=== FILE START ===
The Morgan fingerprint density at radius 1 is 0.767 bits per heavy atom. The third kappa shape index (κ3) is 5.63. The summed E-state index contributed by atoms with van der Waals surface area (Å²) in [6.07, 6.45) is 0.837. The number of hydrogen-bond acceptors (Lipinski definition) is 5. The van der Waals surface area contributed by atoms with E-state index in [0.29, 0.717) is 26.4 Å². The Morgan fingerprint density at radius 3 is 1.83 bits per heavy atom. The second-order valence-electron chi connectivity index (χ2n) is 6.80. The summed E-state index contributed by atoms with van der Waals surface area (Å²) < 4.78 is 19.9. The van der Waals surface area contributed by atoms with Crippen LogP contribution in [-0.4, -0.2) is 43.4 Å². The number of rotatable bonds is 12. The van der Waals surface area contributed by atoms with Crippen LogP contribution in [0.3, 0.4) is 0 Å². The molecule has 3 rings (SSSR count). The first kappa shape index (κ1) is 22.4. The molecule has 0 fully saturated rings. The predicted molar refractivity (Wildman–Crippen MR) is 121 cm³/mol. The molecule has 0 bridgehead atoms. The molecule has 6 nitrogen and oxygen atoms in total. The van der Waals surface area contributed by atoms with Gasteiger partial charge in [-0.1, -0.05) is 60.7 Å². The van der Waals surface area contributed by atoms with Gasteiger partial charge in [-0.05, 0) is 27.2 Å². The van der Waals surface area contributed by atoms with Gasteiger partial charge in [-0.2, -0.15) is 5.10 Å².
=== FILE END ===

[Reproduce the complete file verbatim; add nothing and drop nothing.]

The Morgan fingerprint density at radius 1 is 0.767 bits per heavy atom. The third kappa shape index (κ3) is 5.63. The summed E-state index contributed by atoms with van der Waals surface area (Å²) in [6.07, 6.45) is 0.837. The number of hydrogen-bond acceptors (Lipinski definition) is 5. The van der Waals surface area contributed by atoms with E-state index in [0.29, 0.717) is 26.4 Å². The Morgan fingerprint density at radius 3 is 1.83 bits per heavy atom. The second-order valence-electron chi connectivity index (χ2n) is 6.80. The summed E-state index contributed by atoms with van der Waals surface area (Å²) < 4.78 is 19.9. The van der Waals surface area contributed by atoms with Crippen LogP contribution in [-0.4, -0.2) is 43.4 Å². The number of rotatable bonds is 12. The van der Waals surface area contributed by atoms with Crippen LogP contribution in [0.3, 0.4) is 0 Å². The molecule has 3 rings (SSSR count). The first kappa shape index (κ1) is 22.4. The molecule has 0 fully saturated rings. The predicted molar refractivity (Wildman–Crippen MR) is 121 cm³/mol. The molecule has 0 bridgehead atoms. The molecule has 6 nitrogen and oxygen atoms in total. The van der Waals surface area contributed by atoms with Gasteiger partial charge in [-0.1, -0.05) is 60.7 Å². The van der Waals surface area contributed by atoms with Gasteiger partial charge in [-0.05, 0) is 27.2 Å². The van der Waals surface area contributed by atoms with Gasteiger partial charge in [-0.2, -0.15) is 5.10 Å².